Children, for whatever reason, have a predilection for swallowing coins. Perhaps it’s the taste or that they’re using their stomach as a piggy bank. When these young patients present to the emergency department with a coin lodged in their esophagus, what options do we have? We could call gastroenterology or try to take it out ourselves. One option with few complications is bougienage, where we manually advance the coin into the stomach classically using a Hurst dilator and allow it to pass naturally.
Explore This IssueACEP Now: Vol 34 – No 05 – May 2015
In 2012, there were approximately 93,000 cases of foreign-body ingestions, nearly 4,000 of which were coins.1 While the feared button-battery ingestion can cause esophageal necrosis in as little as two hours, impacted coins can also cause perforation, obstruction, or fistulas if left untreated.2,3
The American Society for Gastrointestinal Endoscopy (ASGE) currently recommends an observation period of 24 hours for asymptomatic patients to see if the coin will pass into the stomach without any intervention.4 Up to 56 percent of coins lodged in the distal esophagus and 27 percent in the proximal esophagus will pass into the stomach without any complications.5 Once in the stomach, most coins will transverse the gastrointestinal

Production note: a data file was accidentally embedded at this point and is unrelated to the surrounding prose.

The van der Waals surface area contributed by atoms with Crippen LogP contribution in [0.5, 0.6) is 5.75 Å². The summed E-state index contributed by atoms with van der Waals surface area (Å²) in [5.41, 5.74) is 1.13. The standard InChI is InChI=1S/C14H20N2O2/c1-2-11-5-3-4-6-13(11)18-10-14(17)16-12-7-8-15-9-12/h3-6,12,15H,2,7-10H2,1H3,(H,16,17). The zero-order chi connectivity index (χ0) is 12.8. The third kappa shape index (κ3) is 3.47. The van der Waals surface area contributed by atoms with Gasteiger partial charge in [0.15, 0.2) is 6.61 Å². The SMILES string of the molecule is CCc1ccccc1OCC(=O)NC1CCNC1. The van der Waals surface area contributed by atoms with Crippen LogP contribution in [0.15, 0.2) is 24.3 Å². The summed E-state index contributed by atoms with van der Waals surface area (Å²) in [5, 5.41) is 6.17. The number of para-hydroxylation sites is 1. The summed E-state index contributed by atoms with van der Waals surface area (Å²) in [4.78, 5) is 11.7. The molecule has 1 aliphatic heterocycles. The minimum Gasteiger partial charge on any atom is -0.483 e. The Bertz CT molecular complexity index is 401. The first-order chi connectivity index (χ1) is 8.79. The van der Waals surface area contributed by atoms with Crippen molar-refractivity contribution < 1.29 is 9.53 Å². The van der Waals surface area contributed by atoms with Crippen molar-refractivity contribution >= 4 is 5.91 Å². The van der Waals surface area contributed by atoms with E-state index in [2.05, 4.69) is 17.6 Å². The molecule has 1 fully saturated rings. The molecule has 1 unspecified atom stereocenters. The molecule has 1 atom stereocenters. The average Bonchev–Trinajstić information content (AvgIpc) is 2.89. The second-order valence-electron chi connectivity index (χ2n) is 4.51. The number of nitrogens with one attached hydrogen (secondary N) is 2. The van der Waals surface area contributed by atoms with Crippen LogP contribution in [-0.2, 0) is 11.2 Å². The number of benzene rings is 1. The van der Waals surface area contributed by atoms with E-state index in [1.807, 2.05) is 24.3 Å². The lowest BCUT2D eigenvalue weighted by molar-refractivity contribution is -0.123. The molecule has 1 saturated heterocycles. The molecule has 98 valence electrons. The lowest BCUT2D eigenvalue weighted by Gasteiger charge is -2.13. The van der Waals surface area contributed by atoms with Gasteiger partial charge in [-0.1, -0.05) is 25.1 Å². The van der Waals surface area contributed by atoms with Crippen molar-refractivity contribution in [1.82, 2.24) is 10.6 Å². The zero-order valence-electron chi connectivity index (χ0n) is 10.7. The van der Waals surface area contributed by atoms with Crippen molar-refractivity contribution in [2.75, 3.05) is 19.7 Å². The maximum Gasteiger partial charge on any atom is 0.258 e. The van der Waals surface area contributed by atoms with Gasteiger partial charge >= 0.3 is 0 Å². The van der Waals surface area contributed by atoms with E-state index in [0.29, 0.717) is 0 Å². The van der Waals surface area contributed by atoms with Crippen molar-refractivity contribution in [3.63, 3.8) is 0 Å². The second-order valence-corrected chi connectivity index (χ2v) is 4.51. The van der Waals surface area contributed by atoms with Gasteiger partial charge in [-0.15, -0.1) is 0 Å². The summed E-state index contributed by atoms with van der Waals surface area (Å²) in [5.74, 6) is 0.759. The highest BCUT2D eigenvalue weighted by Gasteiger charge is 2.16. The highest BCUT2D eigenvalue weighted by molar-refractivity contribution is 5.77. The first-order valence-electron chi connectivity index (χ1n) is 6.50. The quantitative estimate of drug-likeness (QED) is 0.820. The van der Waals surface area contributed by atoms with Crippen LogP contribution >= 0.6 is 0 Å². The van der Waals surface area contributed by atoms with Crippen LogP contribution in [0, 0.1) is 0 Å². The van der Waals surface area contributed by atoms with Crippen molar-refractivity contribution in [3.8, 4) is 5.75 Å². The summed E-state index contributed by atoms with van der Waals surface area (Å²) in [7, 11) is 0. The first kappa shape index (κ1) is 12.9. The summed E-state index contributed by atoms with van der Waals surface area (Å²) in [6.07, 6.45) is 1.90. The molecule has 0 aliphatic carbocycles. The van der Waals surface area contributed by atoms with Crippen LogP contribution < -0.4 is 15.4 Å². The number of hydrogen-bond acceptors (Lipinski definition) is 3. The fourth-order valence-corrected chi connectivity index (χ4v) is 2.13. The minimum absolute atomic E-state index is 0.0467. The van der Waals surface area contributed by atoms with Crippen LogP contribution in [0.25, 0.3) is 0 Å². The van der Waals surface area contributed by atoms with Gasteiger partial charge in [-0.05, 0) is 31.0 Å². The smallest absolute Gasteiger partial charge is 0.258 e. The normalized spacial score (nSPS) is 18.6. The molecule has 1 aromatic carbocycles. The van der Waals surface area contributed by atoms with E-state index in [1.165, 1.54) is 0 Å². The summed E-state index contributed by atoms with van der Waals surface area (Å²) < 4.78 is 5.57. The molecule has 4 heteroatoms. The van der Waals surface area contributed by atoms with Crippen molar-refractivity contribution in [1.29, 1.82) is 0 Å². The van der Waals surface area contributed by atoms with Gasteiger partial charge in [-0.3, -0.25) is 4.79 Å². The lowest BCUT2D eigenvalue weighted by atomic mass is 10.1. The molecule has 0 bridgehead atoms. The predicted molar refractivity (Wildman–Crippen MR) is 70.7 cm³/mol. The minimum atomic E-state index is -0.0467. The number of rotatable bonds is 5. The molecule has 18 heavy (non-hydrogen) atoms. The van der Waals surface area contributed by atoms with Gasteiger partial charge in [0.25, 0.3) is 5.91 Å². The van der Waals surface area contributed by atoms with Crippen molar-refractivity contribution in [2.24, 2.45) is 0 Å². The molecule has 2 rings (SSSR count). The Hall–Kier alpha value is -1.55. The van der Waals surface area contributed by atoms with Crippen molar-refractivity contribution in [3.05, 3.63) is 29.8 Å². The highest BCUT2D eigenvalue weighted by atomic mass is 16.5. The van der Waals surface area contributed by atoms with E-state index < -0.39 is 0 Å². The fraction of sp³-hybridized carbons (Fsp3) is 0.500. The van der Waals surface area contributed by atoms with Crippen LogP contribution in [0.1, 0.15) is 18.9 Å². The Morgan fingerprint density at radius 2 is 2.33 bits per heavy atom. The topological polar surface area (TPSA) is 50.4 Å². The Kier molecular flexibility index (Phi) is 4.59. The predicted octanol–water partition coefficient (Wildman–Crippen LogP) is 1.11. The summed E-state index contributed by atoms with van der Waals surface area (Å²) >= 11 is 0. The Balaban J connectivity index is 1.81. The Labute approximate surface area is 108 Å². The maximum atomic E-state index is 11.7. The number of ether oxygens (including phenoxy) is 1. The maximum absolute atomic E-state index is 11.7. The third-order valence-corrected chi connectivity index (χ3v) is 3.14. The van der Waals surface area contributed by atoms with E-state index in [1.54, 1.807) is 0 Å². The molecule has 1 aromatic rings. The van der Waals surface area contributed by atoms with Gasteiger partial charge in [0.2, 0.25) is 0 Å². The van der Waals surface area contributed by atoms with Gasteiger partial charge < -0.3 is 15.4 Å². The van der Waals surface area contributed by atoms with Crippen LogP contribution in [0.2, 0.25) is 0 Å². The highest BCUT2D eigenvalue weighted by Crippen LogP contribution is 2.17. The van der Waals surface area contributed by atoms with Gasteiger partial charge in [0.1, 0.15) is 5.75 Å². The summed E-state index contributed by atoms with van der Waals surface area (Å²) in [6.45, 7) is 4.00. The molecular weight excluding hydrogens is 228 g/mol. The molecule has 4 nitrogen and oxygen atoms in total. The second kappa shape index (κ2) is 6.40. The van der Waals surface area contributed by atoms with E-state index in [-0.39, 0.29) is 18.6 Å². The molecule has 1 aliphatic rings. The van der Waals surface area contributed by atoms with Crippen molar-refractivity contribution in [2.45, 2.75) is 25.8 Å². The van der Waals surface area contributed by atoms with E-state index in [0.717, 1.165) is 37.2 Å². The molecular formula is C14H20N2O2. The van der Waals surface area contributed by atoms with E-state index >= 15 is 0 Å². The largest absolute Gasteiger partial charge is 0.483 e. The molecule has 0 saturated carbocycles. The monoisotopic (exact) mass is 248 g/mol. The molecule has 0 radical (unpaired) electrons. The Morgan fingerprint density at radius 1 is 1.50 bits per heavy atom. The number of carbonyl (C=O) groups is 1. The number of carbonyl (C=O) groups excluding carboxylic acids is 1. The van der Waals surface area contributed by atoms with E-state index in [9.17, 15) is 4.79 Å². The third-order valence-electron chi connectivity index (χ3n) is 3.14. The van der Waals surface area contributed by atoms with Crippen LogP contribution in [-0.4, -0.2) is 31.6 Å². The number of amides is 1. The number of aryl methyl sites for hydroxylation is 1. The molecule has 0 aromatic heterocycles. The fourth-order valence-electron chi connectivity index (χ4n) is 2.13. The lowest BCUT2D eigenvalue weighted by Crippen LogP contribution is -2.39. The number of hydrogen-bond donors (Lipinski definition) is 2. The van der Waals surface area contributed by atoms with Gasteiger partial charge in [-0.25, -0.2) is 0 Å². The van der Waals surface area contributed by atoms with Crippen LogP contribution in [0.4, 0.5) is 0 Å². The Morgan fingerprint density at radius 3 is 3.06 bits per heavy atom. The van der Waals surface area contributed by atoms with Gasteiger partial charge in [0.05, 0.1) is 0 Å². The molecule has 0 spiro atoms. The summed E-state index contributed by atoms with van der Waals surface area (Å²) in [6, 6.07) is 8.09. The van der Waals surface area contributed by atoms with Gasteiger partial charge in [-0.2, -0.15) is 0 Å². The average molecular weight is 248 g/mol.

tract spontaneously.5,6 If the coin is retained within the stomach for more than three to four weeks, the patient will likely need endoscopic removal. The same is true for any coin that remains stationary for one week past the duodenum; it will need surgical removal.
For coins that do not spontaneously pass into the stomach, endoscopy has shown to be very successful (100 percent), with a small but measurable rate of complications, which are predominantly airway related (2.5 percent).7 An additional method of removal is using the Foley catheter technique. There are variations to the actual procedure, but typically it involves placing a Foley catheter (either orally or nasally) past the foreign body, inflating the Foley balloon, and extracting the foreign body. As you may imagine, the most concerning aspect to this technique is the thought of dragging the foreign body right past the glottis, which is just lying there open and waiting for that coin to drop in as though you are playing the penny slots in Vegas. While the concern is valid, the complication rate is relatively low (0–2 percent), and the success rate is favorable (88–94 percent).7–12